Mercedes A-Class review
The Mercedes A-Class has ditched its dumpy MPV styling and is now a proper rival to the Audi A3, VW Golf and BMW 1 Series
With downsizing all the rage among buyers of premium hatchbacks, the old Mercedes A-Class couldn’t cut the mustard anymore. As more of a mini-MPV than posh hatch, the German brand was missing a vital rival to the Audi A3, BMW 1 Series and VW Golf – a market it simply couldn’t afford to ignore. However, in 2012 the new A-Class arrived and was sleeker, sexier and better to drive than the car it replaced, with a more upmarket interior and a whole load of new safety technology.
There are several trim and engine combinations available, from the entry-level A180 petrol SE, right up to the blisteringly fast A45 AMG. The pick of the range is the A180 CDI diesel, though, mixing performance and economy in equal measure – and impressive 99g/km CO2 emissions.
The Mercedes A-Class isn’t a sporty or as rewarding to drive as the brilliant BMW 1 Series, but it does boast decent levels of grip and the top-spec engines are genuinely fast. The SE models are the most comfortable, while the Sport, AMG Sport and top-of-the-range Engineered by AMG models get bigger wheels and stiffer suspension. Capable rather than fun, the current A-Class offers plenty of badge appeal in a stylish and efficient package.
Our choice: A180 CDI SE
Mercedes employed a ‘clean sheet’ approach when it designed the current A-Class, throwing away the rulebook and creating a totally new car from scratch. The result is a car that bears no resemblance to the old model, and one that is undeniably more desirable as a result. It’s more striking than the Audi A3 and more dashing than the ugly duckling BMW 1 Series. Only the Volvo V40 can get close to the A-Class’s catwalk looks and sleek design. Entry-level models get USB and Bluetooth connectivity, as well as alloy wheels and sports seats with integrated head rests. Add Sport, AMG Sport or Engineered by AMG trim and its stunning looks are amplified even further, with the top model getting 18-inch alloy wheels, a curvy diamond grille and xenon headlights with LED daytime running lights. The interior is similarly stylish, if a little low-rent compared to the Audi A3 and VW Golf – certain sections look like they were an afterthought rather than a priority in the design process.
With SE, Sport and AMG Sport trim levels, plus the top-of-the-range A250 model being badged Engineered by AMG, it’s clear that Mercedes is aiming at the BMW 1 Series with the current A-Class. However, there’s no hiding the fact that the A-Class drives like a Merc, meaning it’s decently sporting, but without the dynamic edge that makes BMWs so special. While grip levels are high, the ride is far too firm for rutted British roads, especially if you opt for high-spec cars with sports suspension and bigger alloy wheels. The steering isn’t as sharp as its BMW rival, while the diesel engines sound very gruff and quite agricultural around town. The basic engines are capable rather than fast, but Mercedes does offer an eye-wateringly quick A45 AMG model – capable of 0-62mph in just 4.6 seconds thanks to 355bhp and four-wheel drive.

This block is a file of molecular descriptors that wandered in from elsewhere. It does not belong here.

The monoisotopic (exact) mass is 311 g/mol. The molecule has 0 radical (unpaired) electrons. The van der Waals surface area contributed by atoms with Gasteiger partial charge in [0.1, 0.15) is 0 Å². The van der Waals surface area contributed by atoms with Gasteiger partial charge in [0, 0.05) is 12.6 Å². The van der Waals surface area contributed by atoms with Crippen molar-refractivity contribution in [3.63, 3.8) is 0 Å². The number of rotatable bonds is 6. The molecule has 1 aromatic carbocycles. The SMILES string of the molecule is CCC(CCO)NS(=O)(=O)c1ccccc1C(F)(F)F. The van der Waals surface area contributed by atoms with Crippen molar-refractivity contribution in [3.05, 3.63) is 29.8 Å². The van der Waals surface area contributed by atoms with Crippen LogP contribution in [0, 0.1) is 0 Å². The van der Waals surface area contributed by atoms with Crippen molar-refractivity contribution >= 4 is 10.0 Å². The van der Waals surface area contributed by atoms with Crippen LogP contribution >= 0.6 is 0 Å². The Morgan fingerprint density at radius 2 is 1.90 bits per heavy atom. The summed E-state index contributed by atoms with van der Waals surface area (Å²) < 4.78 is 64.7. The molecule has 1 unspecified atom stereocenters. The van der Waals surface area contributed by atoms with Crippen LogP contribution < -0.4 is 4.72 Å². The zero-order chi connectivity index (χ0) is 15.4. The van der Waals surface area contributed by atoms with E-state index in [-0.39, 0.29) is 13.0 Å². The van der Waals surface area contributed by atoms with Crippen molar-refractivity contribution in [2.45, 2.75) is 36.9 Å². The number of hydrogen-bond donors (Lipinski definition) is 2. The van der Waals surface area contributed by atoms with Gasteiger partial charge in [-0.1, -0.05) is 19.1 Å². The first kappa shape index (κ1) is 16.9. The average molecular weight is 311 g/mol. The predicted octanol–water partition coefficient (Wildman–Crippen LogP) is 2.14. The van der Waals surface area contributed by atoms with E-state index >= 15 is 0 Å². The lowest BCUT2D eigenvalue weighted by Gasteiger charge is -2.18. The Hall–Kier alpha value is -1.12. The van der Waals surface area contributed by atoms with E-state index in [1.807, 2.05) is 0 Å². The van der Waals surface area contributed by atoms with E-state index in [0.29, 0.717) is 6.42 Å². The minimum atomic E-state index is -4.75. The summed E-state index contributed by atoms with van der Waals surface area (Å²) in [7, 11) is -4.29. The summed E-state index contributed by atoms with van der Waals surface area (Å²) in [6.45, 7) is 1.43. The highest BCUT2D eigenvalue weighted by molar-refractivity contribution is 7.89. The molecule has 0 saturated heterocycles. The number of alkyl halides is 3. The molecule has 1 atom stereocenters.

Mercedes has long led the world when it comes to safety, and the new A-Class continues that tradition. It’s unsurprising then that the baby Merc secured the full five stars when Euro NCAP tested it back in 2012. Every model comes with ESP and Collision Prevention Assistance, but it’s not a full autonomous braking system – it won’t entirely prevent you from hitting the car in front. Pre-safe, which prepares you and the car for an impending accident, and plenty of other high-tech is available, much of it first seen in the high-tech Mercedes S-Class limousine. However, much of it is on the options list and not standard – and adding it will soon send the car’s list price spiralling. Mercedes finished a solid 5th in the 2013 Driver Power survey – five places ahead of Audi and 10 ahead of BMW – suggesting there shouldn’t be reliability issues with the A-Class.
The penalty of Mercedes’ shift from mini MPV to super-stylish hatchback is practicality. It’s 160mm lower, as well as being longer and wider, too, but the stylish coupe-style looks have had a big impact on the boot dimensions. Its opening is narrow, and is more than 90 litres smaller than in its predecessor’s. More importantly though, its smaller than both the BMW 1 Series and Audi A3, too. As you’d expect, because the car is lower, you’re now step down into an A-Class, rather than up – emphasising its appeal as a car for a younger market. Although rear legroom is still okay, headroom is compromised due to the way the roof narrows at each side, while the rising waistline means you can feel a bit hemmed in. Over the shoulder visibility is none too special, either. Go for the AMG Sport or Engineered by AMG trims and the ride is seriously compromised due to the larger alloy wheels and stiffer springs – proving quite uncomfortable on Britain’s rutted roads.
The petrol-powered A180 is actually quite good value – and not much more than a mid-spec Ford Focus. However, if fuel economy and tax costs are your priority, then the A180 CDI diesel is the one to go for – and is Mercedes’ first model to dip below the 100g/km barrier. The other diesels are reasonably efficient, too. Every model gets stop-start, while the optional seven-speed double-clutch gearbox also posts better economy figures than the manual models. Although the A-Class slightly undercuts posh rivals like the BMW 1 Series and Audi A3, you need to check the spec sheets carefully because it’s not especially generously equipped and you can easily ramp up the costs with extras.